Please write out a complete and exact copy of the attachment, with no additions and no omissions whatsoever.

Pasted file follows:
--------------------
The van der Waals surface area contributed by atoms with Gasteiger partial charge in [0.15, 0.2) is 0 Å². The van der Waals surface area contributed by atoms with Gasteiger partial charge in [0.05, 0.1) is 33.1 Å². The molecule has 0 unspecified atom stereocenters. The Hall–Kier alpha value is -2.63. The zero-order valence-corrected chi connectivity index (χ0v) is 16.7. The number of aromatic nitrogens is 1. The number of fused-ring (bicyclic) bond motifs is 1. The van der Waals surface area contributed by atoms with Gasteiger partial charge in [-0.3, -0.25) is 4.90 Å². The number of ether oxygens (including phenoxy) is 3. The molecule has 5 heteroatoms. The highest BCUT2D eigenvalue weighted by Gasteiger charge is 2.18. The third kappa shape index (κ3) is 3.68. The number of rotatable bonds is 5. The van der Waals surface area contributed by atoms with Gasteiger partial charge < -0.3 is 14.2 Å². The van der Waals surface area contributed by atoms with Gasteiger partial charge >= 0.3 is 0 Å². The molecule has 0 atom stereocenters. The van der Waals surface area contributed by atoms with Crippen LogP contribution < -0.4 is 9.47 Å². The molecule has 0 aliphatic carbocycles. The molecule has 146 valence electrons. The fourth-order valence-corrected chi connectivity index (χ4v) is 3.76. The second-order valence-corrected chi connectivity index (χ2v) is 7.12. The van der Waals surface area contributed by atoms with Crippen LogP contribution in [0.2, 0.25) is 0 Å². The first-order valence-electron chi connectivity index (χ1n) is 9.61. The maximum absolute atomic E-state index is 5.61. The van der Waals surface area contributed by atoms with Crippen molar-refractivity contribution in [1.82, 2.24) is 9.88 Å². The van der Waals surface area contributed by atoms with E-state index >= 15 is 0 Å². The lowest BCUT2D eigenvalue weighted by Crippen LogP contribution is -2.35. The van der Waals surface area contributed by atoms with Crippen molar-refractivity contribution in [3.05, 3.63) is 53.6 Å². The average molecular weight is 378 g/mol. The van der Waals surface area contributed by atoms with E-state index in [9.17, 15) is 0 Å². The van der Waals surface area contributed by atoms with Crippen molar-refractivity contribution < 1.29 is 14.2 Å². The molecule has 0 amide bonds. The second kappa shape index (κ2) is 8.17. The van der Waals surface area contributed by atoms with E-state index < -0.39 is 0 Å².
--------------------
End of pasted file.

The van der Waals surface area contributed by atoms with Gasteiger partial charge in [0.15, 0.2) is 0 Å². The van der Waals surface area contributed by atoms with Gasteiger partial charge in [0.05, 0.1) is 33.1 Å². The molecule has 0 unspecified atom stereocenters. The Hall–Kier alpha value is -2.63. The zero-order valence-corrected chi connectivity index (χ0v) is 16.7. The number of aromatic nitrogens is 1. The number of fused-ring (bicyclic) bond motifs is 1. The van der Waals surface area contributed by atoms with Gasteiger partial charge in [-0.3, -0.25) is 4.90 Å². The number of ether oxygens (including phenoxy) is 3. The molecule has 5 heteroatoms. The highest BCUT2D eigenvalue weighted by Gasteiger charge is 2.18. The third kappa shape index (κ3) is 3.68. The number of rotatable bonds is 5. The van der Waals surface area contributed by atoms with Gasteiger partial charge < -0.3 is 14.2 Å². The van der Waals surface area contributed by atoms with Gasteiger partial charge >= 0.3 is 0 Å². The molecule has 0 atom stereocenters. The van der Waals surface area contributed by atoms with Crippen LogP contribution < -0.4 is 9.47 Å². The molecule has 0 aliphatic carbocycles. The molecule has 146 valence electrons. The fourth-order valence-corrected chi connectivity index (χ4v) is 3.76. The second-order valence-corrected chi connectivity index (χ2v) is 7.12. The van der Waals surface area contributed by atoms with Crippen LogP contribution in [0.2, 0.25) is 0 Å². The first-order valence-electron chi connectivity index (χ1n) is 9.61. The maximum absolute atomic E-state index is 5.61. The van der Waals surface area contributed by atoms with Crippen molar-refractivity contribution in [1.82, 2.24) is 9.88 Å². The van der Waals surface area contributed by atoms with E-state index >= 15 is 0 Å². The lowest BCUT2D eigenvalue weighted by Crippen LogP contribution is -2.35. The van der Waals surface area contributed by atoms with Crippen molar-refractivity contribution in [3.05, 3.63) is 53.6 Å². The average molecular weight is 378 g/mol. The van der Waals surface area contributed by atoms with E-state index in [9.17, 15) is 0 Å². The van der Waals surface area contributed by atoms with Crippen molar-refractivity contribution < 1.29 is 14.2 Å². The molecule has 0 amide bonds. The second kappa shape index (κ2) is 8.17. The van der Waals surface area contributed by atoms with E-state index < -0.39 is 0 Å².